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I have used those bullets for PPC. They shot well enough, but they didn't cut clean holes. Very accurate though. I used to crimp (1/2 turn on Lee Die too) but now I just close the bell by running it through the Lee FCD with the crimp plug all the way up. It just re-sizes it.
I have always set the bullet flush with the case mouth.

Have fun!
 

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When loaded properly, 148gr HBWCs are probably the most accurate bullets you can find. These bullets do have some quirks. First, they are the only bullets available where the nose is heavier than the base. Because of this, HBWCs are more sensitive to "spin rate" than other bullets. Spin rate is a combination of your rifling twist rate (typically 1:18.75 for a 38/357) and velocity. If HBWCs are not spun fast enough (velocity too low), they tend to lose stability and tumble (keyhole), which is traditional for all bullets. If they are spun too fast (velocity too high), they will also lose stability and tumble. This phenomenon is unique to HBWCs. The velocity range for best stability is between 700 and 800 fps.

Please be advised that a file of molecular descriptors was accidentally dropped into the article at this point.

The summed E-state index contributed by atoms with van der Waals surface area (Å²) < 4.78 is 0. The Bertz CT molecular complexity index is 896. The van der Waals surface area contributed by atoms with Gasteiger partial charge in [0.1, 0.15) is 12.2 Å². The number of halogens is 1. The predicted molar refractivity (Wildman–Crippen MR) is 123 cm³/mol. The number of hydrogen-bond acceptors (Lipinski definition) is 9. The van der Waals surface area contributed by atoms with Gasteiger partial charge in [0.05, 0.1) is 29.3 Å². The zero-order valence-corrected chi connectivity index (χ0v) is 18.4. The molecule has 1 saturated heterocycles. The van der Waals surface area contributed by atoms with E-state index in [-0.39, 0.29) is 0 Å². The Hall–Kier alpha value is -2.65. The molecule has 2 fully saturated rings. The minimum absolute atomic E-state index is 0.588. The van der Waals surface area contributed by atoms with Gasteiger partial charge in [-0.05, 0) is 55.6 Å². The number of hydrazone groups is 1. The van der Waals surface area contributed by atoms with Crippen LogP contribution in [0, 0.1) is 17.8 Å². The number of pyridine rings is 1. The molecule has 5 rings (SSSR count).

Because Speer HBWCs are very soft (BHN 10) the skirt expands with chamber pressure and forces the bullet to seal tightly in the bore. This is good for accuracy and minimal bore fouling. If HBWCs are driven too fast, the skirt can separate from the body and remain in the bore. This is very bad because the obstruction can blow the gun up when another round is fired. If you stay within the 700~800 fps limits, you will never have a problem, however if you try to run them hot, you risk damage to your gun plus accuracy will be poor.